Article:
In the fall and winter of 1940, the 8th Route Army led by the Chinese Communist Party (CCP, 中國共產黨) initiated a large-scale campaign against Japan in its rear area in North China. The campaign became known as the “Hundred Regiments Offensive” for the 105 regiments employed in the fighting.
On 8 August 1940, the headquarters of the 8th Route Army led by Zhu De (朱德), Peng Dehuai (彭德懷), and Zuo Quan (左權), ordered to launch a campaign deploying dozens of regiments to destroy the railway lines and military bases along those lines occupied by the enemy in provinces including Hebei (河北), Shanxi (山西), Suiyuan (綏遠), Chahar (察哈爾), and Rehe (熱河) in North China. The 8th Route Army augmented the manpower from initially 20-odd regiments to more than a hundred comprising around 400,000 soldiers since the fighting broke out on 20 August. The fighting was completed by 6 October, but skirmishes continued until the end of the year. The 8th Route Army engaged in over 1,820 battles of varying scales in the campaign, suffering 17,000 casualties and over 20,000 were poisoned. It also inflicted over 20,000 casualties on the Japanese Army and the Collaborationist Chinese Army, dealing a massive blow to the enemy.
After the conclusion of the Hundred Regiments Offensive, Okamura Yasuji, the Commander-in-Chief of the North China Area Army, issued the “Three Alls Policy” - to kill all, burn all, loot all - to “wipe out” bases of operations in the enemy’s rear area in North China. The Chinese forces, meanwhile, frequently engaged in tunnel warfare and land mine warfare, organising armed forces in the enemy’s rear area and guerrilla attacks along railways.
During the Total War of Resistance Against Japanese Aggression, conflicts such as the New Fourth Army Incident occurred in early 1941 between the Kuomintang of China (KMT, 中國國民黨) and the CCP, they still largely maintained their alliance against Japanese invasion.
Peng Dehuai, the Deputy Commander-in-Chief of the 8th Route Army (left). Zuo Quan, the Deputy Chief-of-Staff of the 8th Route Army (right). They were the key leaders of the Hundred Regiments Offensive.
The Hundred Regiments Offensive began on 20 August 1940. The photo shows the 8th Route Army in August 1940 assaulting the Jingxing Coal Mine (井陘煤礦), which at that time was controlled by the Japanese Army. Coal was an important economic and military resource. The destruction of Jingxing Coal Mine dealt a blow to the Japanese Army.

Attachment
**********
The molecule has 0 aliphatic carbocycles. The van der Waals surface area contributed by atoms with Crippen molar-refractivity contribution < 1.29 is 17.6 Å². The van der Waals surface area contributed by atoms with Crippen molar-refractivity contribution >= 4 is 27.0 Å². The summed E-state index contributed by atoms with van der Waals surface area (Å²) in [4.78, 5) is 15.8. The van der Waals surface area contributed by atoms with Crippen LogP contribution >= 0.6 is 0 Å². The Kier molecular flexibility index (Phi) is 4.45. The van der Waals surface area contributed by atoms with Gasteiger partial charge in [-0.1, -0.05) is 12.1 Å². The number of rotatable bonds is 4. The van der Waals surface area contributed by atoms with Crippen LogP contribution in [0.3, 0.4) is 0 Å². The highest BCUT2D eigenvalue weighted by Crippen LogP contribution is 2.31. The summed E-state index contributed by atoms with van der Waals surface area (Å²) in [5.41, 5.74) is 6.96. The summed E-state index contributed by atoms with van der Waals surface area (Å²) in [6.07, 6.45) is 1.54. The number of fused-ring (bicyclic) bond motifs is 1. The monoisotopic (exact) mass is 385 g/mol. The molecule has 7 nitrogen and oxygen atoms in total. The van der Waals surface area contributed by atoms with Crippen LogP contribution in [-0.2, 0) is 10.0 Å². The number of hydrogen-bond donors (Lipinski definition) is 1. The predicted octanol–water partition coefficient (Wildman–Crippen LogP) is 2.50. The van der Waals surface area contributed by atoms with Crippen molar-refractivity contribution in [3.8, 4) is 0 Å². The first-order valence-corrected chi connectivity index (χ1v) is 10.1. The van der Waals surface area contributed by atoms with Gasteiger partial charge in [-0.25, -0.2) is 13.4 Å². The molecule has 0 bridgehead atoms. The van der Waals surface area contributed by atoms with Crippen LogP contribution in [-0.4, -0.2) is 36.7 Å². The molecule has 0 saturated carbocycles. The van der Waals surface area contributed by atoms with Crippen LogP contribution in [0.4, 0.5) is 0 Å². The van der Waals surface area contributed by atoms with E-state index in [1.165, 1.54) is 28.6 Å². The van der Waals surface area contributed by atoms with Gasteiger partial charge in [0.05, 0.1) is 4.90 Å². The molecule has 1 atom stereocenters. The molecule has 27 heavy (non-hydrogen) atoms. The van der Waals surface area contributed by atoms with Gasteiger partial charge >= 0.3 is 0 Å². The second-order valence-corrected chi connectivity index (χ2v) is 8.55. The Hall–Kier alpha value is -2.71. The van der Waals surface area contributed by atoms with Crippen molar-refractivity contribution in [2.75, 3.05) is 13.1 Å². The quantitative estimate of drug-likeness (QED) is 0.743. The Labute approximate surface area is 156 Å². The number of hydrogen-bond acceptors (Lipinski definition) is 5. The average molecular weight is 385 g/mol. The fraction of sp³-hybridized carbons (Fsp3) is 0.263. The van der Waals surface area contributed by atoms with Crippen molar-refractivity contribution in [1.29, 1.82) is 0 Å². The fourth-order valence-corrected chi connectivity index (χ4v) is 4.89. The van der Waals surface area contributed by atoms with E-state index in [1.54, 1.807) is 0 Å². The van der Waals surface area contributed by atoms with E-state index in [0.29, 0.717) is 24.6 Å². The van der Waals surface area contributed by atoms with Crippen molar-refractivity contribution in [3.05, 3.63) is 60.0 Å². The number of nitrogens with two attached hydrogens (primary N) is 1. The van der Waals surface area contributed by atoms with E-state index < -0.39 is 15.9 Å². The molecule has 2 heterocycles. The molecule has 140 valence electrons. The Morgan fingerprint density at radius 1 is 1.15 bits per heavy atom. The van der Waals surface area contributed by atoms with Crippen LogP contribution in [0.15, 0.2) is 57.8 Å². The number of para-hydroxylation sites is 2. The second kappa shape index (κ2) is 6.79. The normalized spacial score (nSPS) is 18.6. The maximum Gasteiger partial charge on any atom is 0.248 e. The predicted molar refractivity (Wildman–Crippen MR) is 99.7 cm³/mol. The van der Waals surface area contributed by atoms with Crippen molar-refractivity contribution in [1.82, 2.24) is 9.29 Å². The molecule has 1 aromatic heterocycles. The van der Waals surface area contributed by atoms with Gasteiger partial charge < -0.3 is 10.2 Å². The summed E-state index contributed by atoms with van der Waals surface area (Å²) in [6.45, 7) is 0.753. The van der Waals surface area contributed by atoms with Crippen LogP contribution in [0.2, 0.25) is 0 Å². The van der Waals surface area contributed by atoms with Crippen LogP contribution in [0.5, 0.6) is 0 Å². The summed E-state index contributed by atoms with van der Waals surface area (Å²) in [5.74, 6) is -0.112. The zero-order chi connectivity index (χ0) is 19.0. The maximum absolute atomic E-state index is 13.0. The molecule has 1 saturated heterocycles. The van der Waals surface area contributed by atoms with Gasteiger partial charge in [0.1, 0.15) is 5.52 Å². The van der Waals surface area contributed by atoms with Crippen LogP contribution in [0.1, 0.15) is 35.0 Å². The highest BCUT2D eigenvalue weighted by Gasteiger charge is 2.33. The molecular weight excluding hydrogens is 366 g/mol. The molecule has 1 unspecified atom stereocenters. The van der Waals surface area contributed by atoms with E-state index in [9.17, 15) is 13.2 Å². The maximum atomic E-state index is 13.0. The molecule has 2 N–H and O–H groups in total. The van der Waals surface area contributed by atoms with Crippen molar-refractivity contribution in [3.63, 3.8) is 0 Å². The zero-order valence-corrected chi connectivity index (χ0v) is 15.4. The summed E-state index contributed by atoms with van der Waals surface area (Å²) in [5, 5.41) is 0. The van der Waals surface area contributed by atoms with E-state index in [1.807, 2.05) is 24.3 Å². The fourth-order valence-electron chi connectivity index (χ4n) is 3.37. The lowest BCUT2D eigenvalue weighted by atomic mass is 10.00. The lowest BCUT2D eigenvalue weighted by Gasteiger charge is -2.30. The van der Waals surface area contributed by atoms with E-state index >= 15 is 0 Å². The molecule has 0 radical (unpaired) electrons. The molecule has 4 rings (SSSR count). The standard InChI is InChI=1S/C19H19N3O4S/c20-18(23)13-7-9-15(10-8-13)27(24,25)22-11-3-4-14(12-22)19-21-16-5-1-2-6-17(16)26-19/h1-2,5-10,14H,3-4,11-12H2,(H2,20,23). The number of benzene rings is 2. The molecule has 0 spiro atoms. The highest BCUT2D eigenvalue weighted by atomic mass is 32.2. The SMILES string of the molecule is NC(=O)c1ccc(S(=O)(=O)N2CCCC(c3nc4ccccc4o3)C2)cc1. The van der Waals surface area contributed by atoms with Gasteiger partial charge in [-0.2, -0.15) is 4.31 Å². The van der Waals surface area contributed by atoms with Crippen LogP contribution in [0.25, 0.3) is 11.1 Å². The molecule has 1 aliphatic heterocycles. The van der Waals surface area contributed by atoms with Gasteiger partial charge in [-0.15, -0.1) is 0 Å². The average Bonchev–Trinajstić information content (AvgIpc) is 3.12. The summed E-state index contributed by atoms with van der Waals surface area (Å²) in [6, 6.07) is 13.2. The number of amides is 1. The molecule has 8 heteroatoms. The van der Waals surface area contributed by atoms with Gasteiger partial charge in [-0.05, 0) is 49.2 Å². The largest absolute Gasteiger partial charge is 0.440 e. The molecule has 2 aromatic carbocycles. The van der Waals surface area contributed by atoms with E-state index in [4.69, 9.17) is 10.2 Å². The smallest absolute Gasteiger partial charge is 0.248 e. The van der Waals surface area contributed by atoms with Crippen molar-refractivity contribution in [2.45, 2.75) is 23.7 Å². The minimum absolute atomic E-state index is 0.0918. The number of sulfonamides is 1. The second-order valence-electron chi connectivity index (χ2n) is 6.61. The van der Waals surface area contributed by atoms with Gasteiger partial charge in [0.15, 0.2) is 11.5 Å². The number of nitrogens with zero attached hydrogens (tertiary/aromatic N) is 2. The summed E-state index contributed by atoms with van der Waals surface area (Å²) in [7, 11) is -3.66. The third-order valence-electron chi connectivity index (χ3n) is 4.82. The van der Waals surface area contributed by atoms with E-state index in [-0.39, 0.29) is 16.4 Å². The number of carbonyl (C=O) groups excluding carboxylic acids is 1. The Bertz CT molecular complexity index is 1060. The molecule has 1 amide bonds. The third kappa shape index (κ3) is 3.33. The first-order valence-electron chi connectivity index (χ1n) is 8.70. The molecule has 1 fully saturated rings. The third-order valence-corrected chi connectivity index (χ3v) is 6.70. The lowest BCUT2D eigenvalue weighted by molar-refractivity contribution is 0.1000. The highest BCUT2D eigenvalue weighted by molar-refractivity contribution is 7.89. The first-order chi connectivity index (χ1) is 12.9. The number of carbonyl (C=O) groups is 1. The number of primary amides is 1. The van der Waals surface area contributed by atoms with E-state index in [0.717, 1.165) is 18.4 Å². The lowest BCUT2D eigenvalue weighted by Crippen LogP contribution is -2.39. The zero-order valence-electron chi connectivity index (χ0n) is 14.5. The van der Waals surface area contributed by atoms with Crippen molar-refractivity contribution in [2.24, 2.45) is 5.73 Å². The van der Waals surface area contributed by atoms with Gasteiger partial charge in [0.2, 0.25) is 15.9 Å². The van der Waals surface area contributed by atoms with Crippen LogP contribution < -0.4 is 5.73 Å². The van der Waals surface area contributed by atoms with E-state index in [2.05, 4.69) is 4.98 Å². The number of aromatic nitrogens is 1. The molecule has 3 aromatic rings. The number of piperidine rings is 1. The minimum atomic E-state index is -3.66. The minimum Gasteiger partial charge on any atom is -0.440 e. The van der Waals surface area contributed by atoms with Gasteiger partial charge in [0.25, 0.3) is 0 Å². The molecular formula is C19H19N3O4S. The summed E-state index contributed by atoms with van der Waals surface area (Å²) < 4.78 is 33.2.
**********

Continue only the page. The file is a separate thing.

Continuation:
The 8th Route Army soldiers participating in the Hundred Regiments Offensive firing a machine gun at the Japanese forces.
During the Hundred Regiments Offensive, the 8th Route Army capturing the Niangzi Pass (娘子關), a key transportation hub between Shanxi and Hebei.
During the Hundred Regiments Offensive, the 8th Route Army destroying railways to cut off Japan’s transportation lines.
Two photos of the Hundred Regiments Offensive. Left: after the 386th Brigade of the 8th Route Army broke through the city wall of Yushe (榆社) of Shanxi, the Brigade Commander Cheng Geng (陳賡, the one with a camera hanging from his shoulder) and the Chief of Staff Zhou Xihan (周希漢, the one at the front wearing an overcoat) visiting the battlefront to evaluate the campaign result. Right: the 8th Route Army soldiers cheering from a beacon tower on the Great Wall after capturing Dongtuanbao (東團堡), a stronghold in Hebei’s Laiyuan County (淶源).
After the Hundred Regiments Offensive, the Japanese Army conducted a scorched-earth campaign across North China and instituted the “Three Alls Policy” - to kill all, burn all, and loot all. The photo shows the Japanese Army burning villages.
After the Hundred Regiments Offensive, incalculable numbers of civilians died as a result of the Japanese scorched-earth campaign and the “Three Alls Policy” in North China.
After the Hundred Regiments Offensive, the 8th Route Army continued to attack the Japanese Army from the enemy’s rear area.
Even during the War of Resistance, the KMT-CCP cooperation was not without conflicts, the largest of which being the New Fourth Army Incident or South Anhui Incident (皖南事變) from 4 to 14 January 1941. During this incident, the NRA attacked the CCP-led New Fourth Army. It dealt a heavy blow on the New Fourth Army, with its commander Ye Ting (葉挺) captured, and the deputy commander Xiang Ying (項英) killed. Chen Yi (陳毅) then assumed the role as acting commander. Although the incident brought tensions to the two parties, they managed to sustain the cooperation till the victory of the War of Resistance. Left : the New Fourth Army during the South Anhui Incident in early January 1941. Right: A hand-written epigraph by Zhou Enlai (周恩來) was published on Xinhua Daily (《新華日報》) in Chongqing (重慶) after the South Anhui Incident occurred on 17 January 1941. It reads, “An historical injustice, a leaf in Jiangnan (江南). Weapons are wielded at family members. What good does infighting accomplish?” The “leaf” here refers to Commander Ye Ting (in Chinese, the surname Ye can also mean leaf).
Source of most photos used in this feature piece: Fotoe.